Cities are getting smarter, but citizens are not always noticing improvements to their quality of life.
This was one of the conclusions of a panel discussion on the topic of “Building smart, sustainable and liveable cities for the future” at the CSR Asia Summit in Hong Kong last month.
Jim Sheerin, the executive director of design and consultancy company Arcadis, said that cities are complex entities and that smart technology has an increasingly important role to play in helping make them sustainable. But they also need vision, integrated planning, good governance and leadership to help improve the quality of life of residents.
He pointed to the findings of Arcadis’ recently-released Sustainable Cities Index 2016 which showed that the average annual hours worked in cities such as Hong Kong and Singapore was 2,600 compared with 1,500 in Hamburg, Germany.
Delegates from Hong Kong, the host country of the event, agreed that the intense work culture did not seem to be relaxing.
Carine Lai, project manager for Civic Exchange, a Hong Kong-based public policy think tank, commented on the different aspirations, expectations and frames of reference from citizens of Hong Kong, Shanghai and Singapore.
Citing the think tank’s “Asian Urban Wellbeing Indicators” study, Lai showed the different aspects of life that mattered most to residents of each city.
‘Digital Rajasthan’ is a powerful platform to realise that vision. We envision Rajasthan as a role model for digital transformation for other states to follow.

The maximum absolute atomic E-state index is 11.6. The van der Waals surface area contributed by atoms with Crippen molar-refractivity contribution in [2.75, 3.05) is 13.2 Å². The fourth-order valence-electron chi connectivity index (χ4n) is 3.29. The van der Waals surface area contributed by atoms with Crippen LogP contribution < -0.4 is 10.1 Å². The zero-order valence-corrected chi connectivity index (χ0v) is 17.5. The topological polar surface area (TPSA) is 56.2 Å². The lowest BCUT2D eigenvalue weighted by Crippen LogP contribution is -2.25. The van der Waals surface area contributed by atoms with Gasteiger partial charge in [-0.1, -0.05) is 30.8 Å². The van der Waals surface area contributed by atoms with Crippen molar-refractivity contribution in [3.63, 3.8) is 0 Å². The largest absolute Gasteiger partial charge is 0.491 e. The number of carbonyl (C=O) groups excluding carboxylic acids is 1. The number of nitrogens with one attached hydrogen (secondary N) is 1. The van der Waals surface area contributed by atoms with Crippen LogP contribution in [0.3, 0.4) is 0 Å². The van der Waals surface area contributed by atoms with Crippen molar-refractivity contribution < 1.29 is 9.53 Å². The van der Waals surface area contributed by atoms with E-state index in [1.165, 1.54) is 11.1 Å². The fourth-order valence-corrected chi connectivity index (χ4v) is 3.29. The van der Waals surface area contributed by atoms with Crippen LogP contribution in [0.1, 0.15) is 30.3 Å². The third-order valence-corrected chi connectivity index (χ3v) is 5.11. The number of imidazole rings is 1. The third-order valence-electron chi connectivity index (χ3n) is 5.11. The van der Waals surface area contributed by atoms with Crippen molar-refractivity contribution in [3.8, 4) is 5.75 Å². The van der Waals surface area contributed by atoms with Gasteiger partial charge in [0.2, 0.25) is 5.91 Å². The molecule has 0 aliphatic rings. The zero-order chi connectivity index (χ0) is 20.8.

Vasundhara Raje, Chief Minister, Rajasthan
Housing and medical care were areas that respondents from all three countries cared deeply about.
Hong Kong and Shanghai residents were also concerned about education, whereas Singapore residents were more concerned with work and business opportunities.
Lai also pointed out that Singapore and Shanghai residents seemed relatively happy with their cities, whereas Hong Kong residents showed the biggest gaps in satisfaction, particularly in areas such as housing, government, education and environmental protection.
Lai commented on the frames of reference for the study, pointing out that Shanghai residents were likely comparing their expectations to other cities in China and Singapore residents likely had other Southeast Asian cities in mind, while Hong Kong residents were perhaps thinking of other countries in the rest of the world.
Smart cities infrastructure is not just for the wealthy and developed nations.
Sandy Walsh, director of the Social Innovation Group of Cisco Asia Pacific and Japan, presented a case study for a smart cities project in Jaipur, India.
The project used internet-based systems along with lighting and environmental monitoring, surveillance centres and kiosks to enable citizens, tourists and government agencies to better access, manage and disseminate information about their city.
This resulted in substantial efficiency improvements for government services, including a reduction in corruption as well as a safer and better city experience for residents and visitors.
Vasundhara Raje, the Honorable Chief Minister of Rajasthan who was the driving force behind this project, said:
“My vision for the state is to digitally empower every citizen to enhance the quality of life, enable ease of doing business in the state and become an innovation and knowledge hub of the country.
‘Digital Rajasthan’ is a powerful platform to realise that vision. We envision Rajasthan as a role model for digital transformation for other states to follow”.
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